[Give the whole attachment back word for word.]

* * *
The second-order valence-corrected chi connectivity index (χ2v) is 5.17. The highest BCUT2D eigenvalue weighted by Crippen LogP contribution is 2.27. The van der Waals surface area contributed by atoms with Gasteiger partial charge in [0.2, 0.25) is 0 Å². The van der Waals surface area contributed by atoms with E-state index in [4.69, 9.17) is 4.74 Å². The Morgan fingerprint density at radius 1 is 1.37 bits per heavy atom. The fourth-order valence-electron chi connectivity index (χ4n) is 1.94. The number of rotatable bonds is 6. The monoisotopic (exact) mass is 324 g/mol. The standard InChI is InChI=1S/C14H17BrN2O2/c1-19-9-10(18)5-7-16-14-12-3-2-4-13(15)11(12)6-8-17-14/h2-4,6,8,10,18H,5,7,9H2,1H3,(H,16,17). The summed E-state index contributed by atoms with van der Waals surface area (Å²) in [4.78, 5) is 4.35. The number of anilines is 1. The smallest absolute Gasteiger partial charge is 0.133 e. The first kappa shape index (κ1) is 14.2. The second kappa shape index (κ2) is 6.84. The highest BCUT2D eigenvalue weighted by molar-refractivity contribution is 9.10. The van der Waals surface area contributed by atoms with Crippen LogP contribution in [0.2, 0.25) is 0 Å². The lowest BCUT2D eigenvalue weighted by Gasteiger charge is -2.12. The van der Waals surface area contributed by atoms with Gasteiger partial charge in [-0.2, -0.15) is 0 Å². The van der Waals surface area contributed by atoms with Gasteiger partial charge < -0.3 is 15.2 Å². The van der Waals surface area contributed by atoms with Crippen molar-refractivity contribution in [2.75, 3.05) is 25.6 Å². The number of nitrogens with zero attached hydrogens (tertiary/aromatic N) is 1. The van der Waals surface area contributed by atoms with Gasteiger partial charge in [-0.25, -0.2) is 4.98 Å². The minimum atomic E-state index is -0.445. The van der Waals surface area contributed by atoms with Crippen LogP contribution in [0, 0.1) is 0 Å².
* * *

The second-order valence-corrected chi connectivity index (χ2v) is 5.17. The highest BCUT2D eigenvalue weighted by Crippen LogP contribution is 2.27. The van der Waals surface area contributed by atoms with Gasteiger partial charge in [0.2, 0.25) is 0 Å². The van der Waals surface area contributed by atoms with E-state index in [4.69, 9.17) is 4.74 Å². The Morgan fingerprint density at radius 1 is 1.37 bits per heavy atom. The fourth-order valence-electron chi connectivity index (χ4n) is 1.94. The number of rotatable bonds is 6. The monoisotopic (exact) mass is 324 g/mol. The standard InChI is InChI=1S/C14H17BrN2O2/c1-19-9-10(18)5-7-16-14-12-3-2-4-13(15)11(12)6-8-17-14/h2-4,6,8,10,18H,5,7,9H2,1H3,(H,16,17). The summed E-state index contributed by atoms with van der Waals surface area (Å²) in [4.78, 5) is 4.35. The number of anilines is 1. The smallest absolute Gasteiger partial charge is 0.133 e. The first kappa shape index (κ1) is 14.2. The second kappa shape index (κ2) is 6.84. The highest BCUT2D eigenvalue weighted by molar-refractivity contribution is 9.10. The van der Waals surface area contributed by atoms with Crippen LogP contribution in [0.2, 0.25) is 0 Å². The lowest BCUT2D eigenvalue weighted by Gasteiger charge is -2.12. The van der Waals surface area contributed by atoms with Gasteiger partial charge in [-0.2, -0.15) is 0 Å². The van der Waals surface area contributed by atoms with Gasteiger partial charge < -0.3 is 15.2 Å². The van der Waals surface area contributed by atoms with Crippen molar-refractivity contribution in [2.75, 3.05) is 25.6 Å². The number of nitrogens with zero attached hydrogens (tertiary/aromatic N) is 1. The van der Waals surface area contributed by atoms with Gasteiger partial charge in [-0.25, -0.2) is 4.98 Å². The minimum atomic E-state index is -0.445. The van der Waals surface area contributed by atoms with Crippen LogP contribution in [0, 0.1) is 0 Å².